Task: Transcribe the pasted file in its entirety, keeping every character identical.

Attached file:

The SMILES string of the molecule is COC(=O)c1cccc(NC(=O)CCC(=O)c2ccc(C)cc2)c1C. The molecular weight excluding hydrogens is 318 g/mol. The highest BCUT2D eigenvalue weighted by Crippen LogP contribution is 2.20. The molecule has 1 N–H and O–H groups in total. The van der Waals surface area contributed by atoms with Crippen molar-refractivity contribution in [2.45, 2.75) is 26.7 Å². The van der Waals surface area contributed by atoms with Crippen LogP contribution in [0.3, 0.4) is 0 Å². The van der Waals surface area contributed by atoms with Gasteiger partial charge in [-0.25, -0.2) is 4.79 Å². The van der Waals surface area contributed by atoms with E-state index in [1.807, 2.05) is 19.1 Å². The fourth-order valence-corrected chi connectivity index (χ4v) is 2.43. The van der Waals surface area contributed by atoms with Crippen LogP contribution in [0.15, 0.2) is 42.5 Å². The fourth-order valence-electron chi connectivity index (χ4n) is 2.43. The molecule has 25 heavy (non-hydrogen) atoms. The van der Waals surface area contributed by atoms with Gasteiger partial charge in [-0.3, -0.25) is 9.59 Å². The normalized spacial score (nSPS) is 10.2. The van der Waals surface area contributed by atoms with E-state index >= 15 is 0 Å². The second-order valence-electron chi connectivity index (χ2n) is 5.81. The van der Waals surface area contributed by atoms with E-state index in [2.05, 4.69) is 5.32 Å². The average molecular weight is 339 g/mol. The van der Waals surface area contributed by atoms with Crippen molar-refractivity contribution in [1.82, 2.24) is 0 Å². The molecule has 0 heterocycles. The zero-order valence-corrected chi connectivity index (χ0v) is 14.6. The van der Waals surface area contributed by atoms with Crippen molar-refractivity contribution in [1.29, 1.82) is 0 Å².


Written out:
The SMILES string of the molecule is COC(=O)c1cccc(NC(=O)CCC(=O)c2ccc(C)cc2)c1C. The molecular weight excluding hydrogens is 318 g/mol. The highest BCUT2D eigenvalue weighted by Crippen LogP contribution is 2.20. The molecule has 1 N–H and O–H groups in total. The van der Waals surface area contributed by atoms with Crippen molar-refractivity contribution in [2.45, 2.75) is 26.7 Å². The van der Waals surface area contributed by atoms with Crippen LogP contribution in [0.3, 0.4) is 0 Å². The van der Waals surface area contributed by atoms with Gasteiger partial charge in [-0.25, -0.2) is 4.79 Å². The van der Waals surface area contributed by atoms with E-state index in [1.807, 2.05) is 19.1 Å². The fourth-order valence-corrected chi connectivity index (χ4v) is 2.43. The van der Waals surface area contributed by atoms with Crippen LogP contribution in [0.15, 0.2) is 42.5 Å². The fourth-order valence-electron chi connectivity index (χ4n) is 2.43. The molecule has 25 heavy (non-hydrogen) atoms. The van der Waals surface area contributed by atoms with Gasteiger partial charge in [-0.3, -0.25) is 9.59 Å². The normalized spacial score (nSPS) is 10.2. The van der Waals surface area contributed by atoms with E-state index >= 15 is 0 Å². The second-order valence-electron chi connectivity index (χ2n) is 5.81. The van der Waals surface area contributed by atoms with E-state index in [2.05, 4.69) is 5.32 Å². The average molecular weight is 339 g/mol. The van der Waals surface area contributed by atoms with Crippen molar-refractivity contribution in [1.82, 2.24) is 0 Å². The molecule has 0 heterocycles. The zero-order valence-corrected chi connectivity index (χ0v) is 14.6. The van der Waals surface area contributed by atoms with Crippen molar-refractivity contribution in [1.29, 1.82) is 0 Å².